Researchers Found Aggravated Microbial Carbon Limitation under Nitrogen Addition
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Over the past few decades, the pattern of microbial resource limitation has been changing slowly due to elevated deposition of atmospheric nitrogen (N). Given the N saturation hypothesis, elevated input of N reduces the microbial requirements for additional N, therefore, carbon (C) limitation or phosphorus (P) limitation of soil microbes are expected to be motivated or aggravated. However, whether such change can be reflected by ecoenzymatic stoichiometry has never been studied. 

Researchers in the Institute of Subtropical Agriculture, Chinese Academy of Sciences (ISA) synthesized data from 36 published studies to evaluate the responses of ecoenzymatic stoichiometry to N addition. 

The team found that that N addition did not change the enzyme ratio (1:1:1) of C, N, and phosphorus (P) acquisition, and also did not change vector angle of ecoenzymatic stoichiometry which is an indicator of microbial P limitation. However, addition of N increased two indicators of C-limitation  significantly (i.e., activity of β-D-glucosidase and vector length of ecoenzymatic stoichiometry), both of which indicated that the addition aggravated microbial C-limitation. “The aggravated C-limitation may be partly due to the reduced decomposition of recalcitrant organic C.” said CHEN Hao, a doctoral researcher at ISA.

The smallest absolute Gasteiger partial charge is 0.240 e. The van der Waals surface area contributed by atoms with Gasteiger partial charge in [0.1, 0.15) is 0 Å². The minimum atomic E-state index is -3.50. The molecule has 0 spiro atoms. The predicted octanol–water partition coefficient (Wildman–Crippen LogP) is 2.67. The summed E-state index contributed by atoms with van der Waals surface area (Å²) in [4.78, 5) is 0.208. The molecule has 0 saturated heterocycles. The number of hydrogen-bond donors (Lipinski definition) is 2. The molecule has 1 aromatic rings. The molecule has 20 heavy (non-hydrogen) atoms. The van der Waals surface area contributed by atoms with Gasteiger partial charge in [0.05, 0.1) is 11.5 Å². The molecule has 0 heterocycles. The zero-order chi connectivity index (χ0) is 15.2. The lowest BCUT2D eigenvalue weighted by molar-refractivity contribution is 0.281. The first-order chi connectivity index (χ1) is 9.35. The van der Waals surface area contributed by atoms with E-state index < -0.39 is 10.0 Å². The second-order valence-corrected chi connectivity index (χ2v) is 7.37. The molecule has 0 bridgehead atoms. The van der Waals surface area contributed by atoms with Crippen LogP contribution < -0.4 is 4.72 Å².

The findings extend people’s understanding of the effects of N deposition on C cycling from a new perspective. 

This work was funded by the National Key Research and Development Program of China (2016YFC0502404), the National Science Foundation of Guangxi Province of China (2017GXNSFAA198038), the National Natural Science Foundation of China (31500405), the Chinese Academy of Sciences through its One-Hundred Talent Program to Dejun Li (Y523101030), the Chinese Academy of Sciences through its “Light of West China” Program to Hao Chen, and the Youth Innovation Team Project of ISA, CAS (2017QNCXTD_ZJ). 

The study entitled “Nitrogen addition aggravates microbial carbon limitation: evidence from ecoenzymatic stoichiometry” has been published in November 2018 in Geoderma. This article is available for download at 

Contact: LI Dejun 


Institute of Subtropical Agriculture, Chinese Academy of Sciences